Out of curiosity, I scoured conservative media outlets for coverage of this fiasco. It was widely covered in mainstream media, and I figured conservative media would simply be trying to spin it. I was wrong. I found nothing. The only coverage I could find was an unedited video of the event on the Fox Business YouTube channel. There was no analysis, no op-eds, no fact-checking, nothing. It became clear to me that conservative media does not simply discourage its followers from seeking outside sources - it shields its audience from information that might undermine the central us-vs-them narrative.
Research from the Pew a few years back found that liberals tend to get their news from a considerably more diverse array of sources than conservatives. That shouldn't be surprising - the entire purpose of conservative media is to limit its audience's exposure to contrarian views, just like culty churches tell their followers not to consume secular media or have close relationships with people outside of the church. If you can sell people an us-vs-them narrative, frame "liberals" or "black lives matter" or "antifa" as the enemy, your audience becomes fearful and distrustful of the outside world. This leads them deeper into the rabbit hole, and it becomes a cycle.
It might be counterintuitive to think that the concept of the "liberal media" is a conspiracy theory, but that's precisely what it is. It's "conspiracy lite." It's repeated so casually and so often that even many moderates credulously repeat the falsehood. Consider that what is generally meant by the term is not simply that journalists, as a demographic, tend to lean left in their personal politics; after all, whether a journalist leans left or right in their personal politics does not mean their reporting is false or unreliable, and since college-educated people tend to lean left anyway it shouldn't be surprising that journalists tend to do so.
But the "liberal media" conspiracy is much deeper than that, although it's almost never explicitly stated exactly what is meant by it, which helps it to remain both pliable enough that it can be molded to fit varying degrees of extremism and opaque enough that it's hard to pin down exactly what the factual claims are. The concept is more insidious - that Democratic politicians and Hollywood "elites" are in cahoots with major news organizations, controlling the information in a ruse to undermine conservatism and promote liberal points of view. It was especially easy for conservatives to get on board with this idea in the last four years, because the mainstream media relentlessly fact-checked Trump, frequently called him out for his lies and falsehoods, and described his erratic, bizarre behavior as.... well, erratic and bizarre. With so much "negative coverage," it was easy for many to believe the lie that, as Trump himself so often stated, the media just wasn't being "fair."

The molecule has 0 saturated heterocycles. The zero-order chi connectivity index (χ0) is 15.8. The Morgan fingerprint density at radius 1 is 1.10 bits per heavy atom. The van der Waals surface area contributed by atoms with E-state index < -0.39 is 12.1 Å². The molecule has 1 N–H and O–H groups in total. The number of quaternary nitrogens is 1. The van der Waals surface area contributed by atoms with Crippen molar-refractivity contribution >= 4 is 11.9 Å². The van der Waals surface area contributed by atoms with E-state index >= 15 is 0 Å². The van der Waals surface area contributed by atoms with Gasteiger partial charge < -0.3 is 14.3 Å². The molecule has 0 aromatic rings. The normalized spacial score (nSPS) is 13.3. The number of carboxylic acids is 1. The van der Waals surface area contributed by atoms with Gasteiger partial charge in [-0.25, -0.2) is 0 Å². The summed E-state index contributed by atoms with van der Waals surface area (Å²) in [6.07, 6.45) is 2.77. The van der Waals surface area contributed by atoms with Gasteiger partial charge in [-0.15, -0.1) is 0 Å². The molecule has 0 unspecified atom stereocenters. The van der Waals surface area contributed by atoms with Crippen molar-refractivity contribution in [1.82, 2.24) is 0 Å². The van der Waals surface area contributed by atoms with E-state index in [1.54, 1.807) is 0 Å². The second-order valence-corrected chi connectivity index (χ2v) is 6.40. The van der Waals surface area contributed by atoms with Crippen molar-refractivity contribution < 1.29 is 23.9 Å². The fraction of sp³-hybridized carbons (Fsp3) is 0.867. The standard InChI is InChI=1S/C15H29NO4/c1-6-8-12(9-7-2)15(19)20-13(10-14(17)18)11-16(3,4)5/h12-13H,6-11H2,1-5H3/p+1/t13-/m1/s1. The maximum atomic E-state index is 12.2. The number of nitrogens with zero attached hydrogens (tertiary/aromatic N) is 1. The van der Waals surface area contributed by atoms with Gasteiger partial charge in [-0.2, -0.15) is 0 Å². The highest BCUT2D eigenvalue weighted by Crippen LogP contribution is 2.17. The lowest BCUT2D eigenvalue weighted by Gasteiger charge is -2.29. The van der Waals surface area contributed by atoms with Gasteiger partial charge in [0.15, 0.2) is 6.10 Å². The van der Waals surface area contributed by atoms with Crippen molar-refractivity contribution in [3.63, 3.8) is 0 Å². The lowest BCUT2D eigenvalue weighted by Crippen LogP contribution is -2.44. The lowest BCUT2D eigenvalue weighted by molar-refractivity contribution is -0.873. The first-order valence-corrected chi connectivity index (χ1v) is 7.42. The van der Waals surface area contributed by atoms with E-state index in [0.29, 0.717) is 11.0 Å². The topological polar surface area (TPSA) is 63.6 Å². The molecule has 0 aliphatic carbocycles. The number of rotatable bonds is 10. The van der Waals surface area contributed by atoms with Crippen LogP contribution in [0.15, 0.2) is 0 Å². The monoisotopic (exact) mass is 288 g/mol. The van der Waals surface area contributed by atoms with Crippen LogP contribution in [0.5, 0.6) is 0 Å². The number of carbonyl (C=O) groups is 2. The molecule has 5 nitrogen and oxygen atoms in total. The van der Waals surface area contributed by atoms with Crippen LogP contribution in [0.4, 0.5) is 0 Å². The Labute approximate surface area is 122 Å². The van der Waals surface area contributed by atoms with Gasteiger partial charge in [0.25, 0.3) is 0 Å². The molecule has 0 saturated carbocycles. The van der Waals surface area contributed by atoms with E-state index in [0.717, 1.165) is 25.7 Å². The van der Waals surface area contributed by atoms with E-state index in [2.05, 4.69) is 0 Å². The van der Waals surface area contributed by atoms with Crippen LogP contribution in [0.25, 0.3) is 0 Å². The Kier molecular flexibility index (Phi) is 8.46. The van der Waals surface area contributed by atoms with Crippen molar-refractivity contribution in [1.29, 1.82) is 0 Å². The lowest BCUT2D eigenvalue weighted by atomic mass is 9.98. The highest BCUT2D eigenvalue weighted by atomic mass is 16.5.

Start grilling conservatives on what precisely is meant by a liberally biased media, and you'll be hard-pressed to find substantive answers. What journalists are being bought off or manipulated, and by whom? Where is the money trail? Which politicians or Hollywood elites are involved in manipulating editorial content in mainstream media outlets? What exactly is happening? A True Believer might be able to find some anecdotes here and there, but remember - this is the allegation of a widespread conspiracy of false and manipulated information.
What we saw yesterday was the death knell of Trumpism. Trump is a one-termer. Biden has been certified as president-elect. Democrats won control of the Senate by flipping Georgia, a traditionally red state. This follows on the heels of Republicans' loss of the House in 2018. Many prominent Republicans are now distancing themselves from Trump, whose tenure has largely proved to be a boon to Democrats. Soon, Trump will be gone and the country will move on, his cult of personality shriveled into irrelevance.
Yet Trump was never a cause so much as a symptom. His ascendancy to the Presidency was the result of two decades worth of increasingly insular and extreme conservative in-groups, bolstered by social media algorithms that amplified the voices of conspiracy theorists and vacuous right-wing provocateurs. That his supporters now deny the very reality they created, claiming - without evidence, obviously - that Trump supporters weren't really the ones responsible for yesterday's riots, it should not come as a surprise to any of us who have been entrenched in similar ecosystems. Conservative media sowed distrust of outsiders and encouraged hostility toward out-groups, with crude slanders like "SJW," "snowflake," and "libtard." They unapologetically discourage the kind of independent thought that would undermine their narrative, and as the aforementioned researched from the Pew shows.... it's worked.
I strongly support the deplatforming of those who spread false information, hate speech, and incitements of violence. As Sasha Baron Cohen said, "Freedom of speech is not freedom of reach." Nobody is guaranteed a Constitutional right to use Facebook, Twitter, YouTube, or any other social media platform to spread their views. Facebook banned Trump indefinitely today, after Twitter temporarily suspended his account. It's too little too late, but it's a step in the right direction. Ironically, after the internet played a key role in the exodus of millions from organized religion, social media algorithms played a key role in recreating exactly the same kinds of noxious, insular environments from which it is extremely difficult to escape. We can do better.